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Singapore Blogger Convicted for ‘Obscene’ Image Featuring the Late Lee Kuan Yew

There’s no doubt that Amos Yee’s depiction of Singapore’s late founder Lee Kuan Yew in carnal embrace with former British Prime Minister Margaret Thatcher is somewhat lewd. The Singaporean teenager’s creation, which pastes Lee and Thatcher’s faces onto a women’s health website’s line drawing of what might be called an energetic sex position, falls far ...

amosyee

There’s no doubt that Amos Yee’s depiction of Singapore’s late founder Lee Kuan Yew in carnal embrace with former British Prime Minister Margaret Thatcher is somewhat lewd. The Singaporean teenager’s creation, which pastes Lee and Thatcher’s faces onto a women’s health website’s line drawing of what might be called an energetic sex position, falls far outside of usual Singaporean political discourse, which is hemmed in by severe sedition, defamation, and obscenity laws.

On Tuesday, a Singaporean court convicted Yee on obscenity charges related to that drawing and a series of statements that the court deemed offensive to Christians. Yee is now on probation and will be subject to a sentencing hearing in June. He still could face three years in prison.

A closing statement filed by Yee’s lawyers argued that the dirty Lee-Thatcher picture “is not a pornographic image, either calculated to (or in fact tending to) arouse the Likely Viewers of the Image or turn them toward trying this particular sex position.”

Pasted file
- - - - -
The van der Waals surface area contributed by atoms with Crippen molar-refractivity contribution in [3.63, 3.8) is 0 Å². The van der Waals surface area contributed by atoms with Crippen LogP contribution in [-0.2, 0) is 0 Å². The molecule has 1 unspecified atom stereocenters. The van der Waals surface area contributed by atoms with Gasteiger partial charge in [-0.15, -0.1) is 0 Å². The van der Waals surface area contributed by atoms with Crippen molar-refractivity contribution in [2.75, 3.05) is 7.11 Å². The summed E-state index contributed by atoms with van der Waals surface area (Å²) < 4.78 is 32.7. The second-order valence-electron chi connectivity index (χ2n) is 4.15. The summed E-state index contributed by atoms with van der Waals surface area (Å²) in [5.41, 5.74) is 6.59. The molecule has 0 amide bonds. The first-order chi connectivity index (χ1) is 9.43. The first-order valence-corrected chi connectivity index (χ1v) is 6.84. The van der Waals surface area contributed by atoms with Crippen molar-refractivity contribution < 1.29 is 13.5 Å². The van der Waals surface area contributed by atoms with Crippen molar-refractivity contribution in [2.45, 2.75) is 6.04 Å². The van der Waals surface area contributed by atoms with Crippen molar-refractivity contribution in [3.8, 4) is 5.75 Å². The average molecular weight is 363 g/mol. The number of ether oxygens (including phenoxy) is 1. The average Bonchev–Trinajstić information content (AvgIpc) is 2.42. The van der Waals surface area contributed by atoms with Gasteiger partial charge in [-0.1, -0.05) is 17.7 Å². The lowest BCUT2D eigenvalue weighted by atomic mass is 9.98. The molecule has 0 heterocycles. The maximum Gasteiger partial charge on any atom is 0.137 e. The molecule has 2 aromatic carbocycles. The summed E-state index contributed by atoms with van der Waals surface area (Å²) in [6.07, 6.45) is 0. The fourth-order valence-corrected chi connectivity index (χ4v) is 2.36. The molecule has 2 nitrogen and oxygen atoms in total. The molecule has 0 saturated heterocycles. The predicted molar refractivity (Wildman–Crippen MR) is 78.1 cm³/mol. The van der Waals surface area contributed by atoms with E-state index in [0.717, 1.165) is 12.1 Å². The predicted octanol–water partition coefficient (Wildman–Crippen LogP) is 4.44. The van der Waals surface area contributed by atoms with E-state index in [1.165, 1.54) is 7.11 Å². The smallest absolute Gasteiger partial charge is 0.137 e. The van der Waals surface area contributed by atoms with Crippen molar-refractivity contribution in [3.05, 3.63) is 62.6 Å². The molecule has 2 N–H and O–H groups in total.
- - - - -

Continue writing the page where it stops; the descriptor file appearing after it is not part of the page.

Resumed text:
After Lee’s death in March, Singapore entered a period of national mourning that the 16-year-old Yee challenged with a gleeful video published four days after the former premier’s death. In the video, titled “Lee Kuan Yew Is Finally Dead!” Yee compares the dead leader to Jesus and says both men were “power-hungry and malicious but deceive others into thinking that they are compassionate and kind.”

On Monday, Judge Jasvender Kaur said Yee’s online activities should meet the “strongest possible disapproval and condemnation.” But due to his young age, he will be released on probation for $7,500 in bail on the condition that he take down his offending posts.

Yee’s case has emerged as a symbol of Singapore’s harsh restrictions on freedom of speech, but in his home country, Yee remains a controversial figure whom many Singaporeans believe deserves punishment.

On Monday, a Singaporean court sentenced Neo Gim Huah, a 49-year-old man offended by Yee’s pranks, to three weeks in jail after he slapped the teenager at one of his court appearances.

Others think the foul-mouthed teenager with the scratchy voice has captured something fundamental – and troubling – about Singaporean culture’s hive-mindedness and narrow ideas of what’s acceptable.

After his conviction, Yee told reporters that he was “conflicted.” “I don’t know if I should celebrate my release or mourn my sentence,” he said.

ROSLAN RAHMAN/AFP/Getty Images

Justine Drennan was a fellow at Foreign Policy. She previously reported from Cambodia for the Associated Press and other outlets. Twitter: @jkdrennan
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